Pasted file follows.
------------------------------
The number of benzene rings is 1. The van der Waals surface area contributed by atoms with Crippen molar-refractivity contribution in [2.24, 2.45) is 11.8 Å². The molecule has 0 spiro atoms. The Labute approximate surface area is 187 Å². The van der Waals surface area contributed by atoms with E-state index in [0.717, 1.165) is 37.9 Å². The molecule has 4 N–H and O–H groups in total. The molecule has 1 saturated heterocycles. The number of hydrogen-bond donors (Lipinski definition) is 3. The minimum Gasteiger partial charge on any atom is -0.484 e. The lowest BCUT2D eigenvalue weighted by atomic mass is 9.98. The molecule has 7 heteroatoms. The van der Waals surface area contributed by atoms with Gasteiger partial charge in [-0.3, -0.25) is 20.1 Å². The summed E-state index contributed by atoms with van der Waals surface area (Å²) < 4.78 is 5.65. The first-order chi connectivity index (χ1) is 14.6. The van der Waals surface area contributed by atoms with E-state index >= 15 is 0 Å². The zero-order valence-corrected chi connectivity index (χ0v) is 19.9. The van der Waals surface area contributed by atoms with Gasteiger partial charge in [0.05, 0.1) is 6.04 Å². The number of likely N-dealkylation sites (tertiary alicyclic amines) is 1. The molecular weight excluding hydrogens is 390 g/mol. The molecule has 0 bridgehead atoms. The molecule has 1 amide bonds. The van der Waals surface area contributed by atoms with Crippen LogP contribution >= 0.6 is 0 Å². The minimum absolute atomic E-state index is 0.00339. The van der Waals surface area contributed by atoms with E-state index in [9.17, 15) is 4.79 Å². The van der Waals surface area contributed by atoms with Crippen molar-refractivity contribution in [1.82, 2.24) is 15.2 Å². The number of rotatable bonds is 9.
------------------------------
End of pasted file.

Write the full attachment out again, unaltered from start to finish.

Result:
The number of benzene rings is 1. The van der Waals surface area contributed by atoms with Crippen molar-refractivity contribution in [2.24, 2.45) is 11.8 Å². The molecule has 0 spiro atoms. The Labute approximate surface area is 187 Å². The van der Waals surface area contributed by atoms with E-state index in [0.717, 1.165) is 37.9 Å². The molecule has 4 N–H and O–H groups in total. The molecule has 1 saturated heterocycles. The number of hydrogen-bond donors (Lipinski definition) is 3. The minimum Gasteiger partial charge on any atom is -0.484 e. The lowest BCUT2D eigenvalue weighted by atomic mass is 9.98. The molecule has 7 heteroatoms. The van der Waals surface area contributed by atoms with Gasteiger partial charge in [-0.3, -0.25) is 20.1 Å². The summed E-state index contributed by atoms with van der Waals surface area (Å²) < 4.78 is 5.65. The first-order chi connectivity index (χ1) is 14.6. The van der Waals surface area contributed by atoms with E-state index >= 15 is 0 Å². The zero-order valence-corrected chi connectivity index (χ0v) is 19.9. The van der Waals surface area contributed by atoms with Gasteiger partial charge in [0.05, 0.1) is 6.04 Å². The number of likely N-dealkylation sites (tertiary alicyclic amines) is 1. The molecular weight excluding hydrogens is 390 g/mol. The molecule has 0 bridgehead atoms. The molecule has 1 amide bonds. The van der Waals surface area contributed by atoms with Crippen LogP contribution >= 0.6 is 0 Å². The minimum absolute atomic E-state index is 0.00339. The van der Waals surface area contributed by atoms with E-state index in [9.17, 15) is 4.79 Å². The van der Waals surface area contributed by atoms with Crippen molar-refractivity contribution in [1.82, 2.24) is 15.2 Å². The number of rotatable bonds is 9.